You know that awful feeling when you’re headed down a familiar road, then something happens and you get diverted and next thing you know you’re completely lost every though you know this suburb but none of the roads are where they should be and somehow you’re completely disoriented and frustrated?
That’s how your brain feels when it’s surviving on a high-fat, high-sugar diet.
A recent trial involving mice found that just four weeks of an unhealthy diet meant the mice were rendered unable to complete a battery of tests. The most pronounced change was in cognitive flexibility, or the ability to adapt to change.
Oregon State University (OSU) researcher Kathy Magnusson said, “Think about driving home on a route that’s very familiar to you, something you’re used to doing. Then one day that road is closed and you suddenly have to find a new way home.”
Mice on the high-fat, high-sugar diet found it far more difficult to do so (getting through a maze) than the mice on a healthier diet.
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Fascinatingly, it’s not the food itself that affects your brain but the changes it makes to your gut bacteria.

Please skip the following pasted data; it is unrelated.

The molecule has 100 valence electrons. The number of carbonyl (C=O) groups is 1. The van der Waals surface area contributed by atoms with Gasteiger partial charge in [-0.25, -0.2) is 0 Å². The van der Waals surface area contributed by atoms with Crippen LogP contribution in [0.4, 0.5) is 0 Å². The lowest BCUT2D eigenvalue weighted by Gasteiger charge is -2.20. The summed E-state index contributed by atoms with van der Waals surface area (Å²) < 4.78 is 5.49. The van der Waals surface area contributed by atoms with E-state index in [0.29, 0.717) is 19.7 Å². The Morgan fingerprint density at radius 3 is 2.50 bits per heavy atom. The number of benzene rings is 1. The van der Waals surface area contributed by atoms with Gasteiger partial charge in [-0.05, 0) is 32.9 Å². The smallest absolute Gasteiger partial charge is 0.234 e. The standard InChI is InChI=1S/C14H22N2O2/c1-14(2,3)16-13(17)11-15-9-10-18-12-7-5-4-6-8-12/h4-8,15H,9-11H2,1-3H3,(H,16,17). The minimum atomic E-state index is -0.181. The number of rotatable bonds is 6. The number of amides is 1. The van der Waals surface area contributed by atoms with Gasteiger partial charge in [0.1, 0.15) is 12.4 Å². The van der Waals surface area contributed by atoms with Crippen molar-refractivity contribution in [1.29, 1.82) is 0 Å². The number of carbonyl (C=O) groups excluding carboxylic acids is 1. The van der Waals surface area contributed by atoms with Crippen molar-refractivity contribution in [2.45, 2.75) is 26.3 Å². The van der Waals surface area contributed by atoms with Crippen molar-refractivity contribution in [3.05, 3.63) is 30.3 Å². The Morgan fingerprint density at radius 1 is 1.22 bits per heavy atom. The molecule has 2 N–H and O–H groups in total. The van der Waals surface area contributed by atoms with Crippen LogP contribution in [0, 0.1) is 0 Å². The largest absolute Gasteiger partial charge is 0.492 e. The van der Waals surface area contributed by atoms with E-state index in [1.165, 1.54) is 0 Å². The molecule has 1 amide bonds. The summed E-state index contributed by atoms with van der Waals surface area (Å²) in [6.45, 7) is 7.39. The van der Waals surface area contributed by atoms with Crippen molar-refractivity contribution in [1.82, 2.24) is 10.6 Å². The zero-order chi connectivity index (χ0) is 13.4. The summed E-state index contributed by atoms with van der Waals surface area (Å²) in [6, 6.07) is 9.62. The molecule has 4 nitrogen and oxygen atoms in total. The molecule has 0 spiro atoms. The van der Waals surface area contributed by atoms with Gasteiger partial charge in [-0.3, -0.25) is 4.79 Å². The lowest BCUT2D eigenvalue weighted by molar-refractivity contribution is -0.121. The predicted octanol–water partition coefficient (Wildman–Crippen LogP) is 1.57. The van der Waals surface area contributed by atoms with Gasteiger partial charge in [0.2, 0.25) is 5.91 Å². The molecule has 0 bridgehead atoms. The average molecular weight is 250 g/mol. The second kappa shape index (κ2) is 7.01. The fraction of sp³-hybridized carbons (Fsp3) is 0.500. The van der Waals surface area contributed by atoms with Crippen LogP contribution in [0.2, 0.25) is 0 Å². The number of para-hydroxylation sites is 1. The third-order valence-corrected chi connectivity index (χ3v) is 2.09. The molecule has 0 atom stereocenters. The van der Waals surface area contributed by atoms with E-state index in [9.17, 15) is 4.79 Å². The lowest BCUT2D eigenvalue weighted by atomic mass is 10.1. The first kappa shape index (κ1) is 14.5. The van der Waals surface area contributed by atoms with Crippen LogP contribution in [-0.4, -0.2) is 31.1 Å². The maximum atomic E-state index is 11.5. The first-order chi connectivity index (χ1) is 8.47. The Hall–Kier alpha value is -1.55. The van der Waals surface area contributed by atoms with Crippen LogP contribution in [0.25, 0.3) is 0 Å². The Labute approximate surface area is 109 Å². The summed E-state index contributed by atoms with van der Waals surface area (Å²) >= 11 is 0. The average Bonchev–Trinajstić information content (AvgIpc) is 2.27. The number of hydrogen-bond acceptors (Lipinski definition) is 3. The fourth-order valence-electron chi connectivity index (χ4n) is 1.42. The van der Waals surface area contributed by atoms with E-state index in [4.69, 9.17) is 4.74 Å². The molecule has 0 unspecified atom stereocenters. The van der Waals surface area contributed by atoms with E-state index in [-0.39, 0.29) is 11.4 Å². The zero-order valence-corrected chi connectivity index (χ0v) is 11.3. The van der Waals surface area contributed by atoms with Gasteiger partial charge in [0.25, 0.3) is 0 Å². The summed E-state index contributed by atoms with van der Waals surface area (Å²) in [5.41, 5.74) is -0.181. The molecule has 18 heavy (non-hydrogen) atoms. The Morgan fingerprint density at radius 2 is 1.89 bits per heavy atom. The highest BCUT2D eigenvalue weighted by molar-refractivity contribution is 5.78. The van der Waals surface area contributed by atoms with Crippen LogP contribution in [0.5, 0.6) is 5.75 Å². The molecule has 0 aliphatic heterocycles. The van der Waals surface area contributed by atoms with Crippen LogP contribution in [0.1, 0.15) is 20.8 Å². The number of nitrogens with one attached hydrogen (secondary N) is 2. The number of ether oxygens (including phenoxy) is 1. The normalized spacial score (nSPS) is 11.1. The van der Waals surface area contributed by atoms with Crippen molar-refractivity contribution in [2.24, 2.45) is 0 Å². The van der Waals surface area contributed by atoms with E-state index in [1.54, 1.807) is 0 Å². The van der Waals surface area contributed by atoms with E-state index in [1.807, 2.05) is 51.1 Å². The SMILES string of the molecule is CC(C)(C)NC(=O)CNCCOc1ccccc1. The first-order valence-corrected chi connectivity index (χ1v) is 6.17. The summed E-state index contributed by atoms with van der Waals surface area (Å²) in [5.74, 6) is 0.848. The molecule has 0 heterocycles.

The brain-gut connection is one that is being studied closely as it could unlock the answers to everything from ageing to autism, from obesity to depression. And it keeps turning up the same result: health guts, health body and mind.
“It’s increasingly clear that our gut bacteria, or microbiota, can communicate with the human brain,” says Ms Magnusson. “Bacteria can release compounds that act as neurotransmitters, stimulate sensory nerves or the immune system and affect a wide range of biological functions,” she says.
Further research is needed to understand exactly how gut flora interacts with brain function, but next time you’re choosing a snack or takeaway meal, think about what you’re feeding your brain.
Will this change the way you eat? Is there room for improvement in your diet?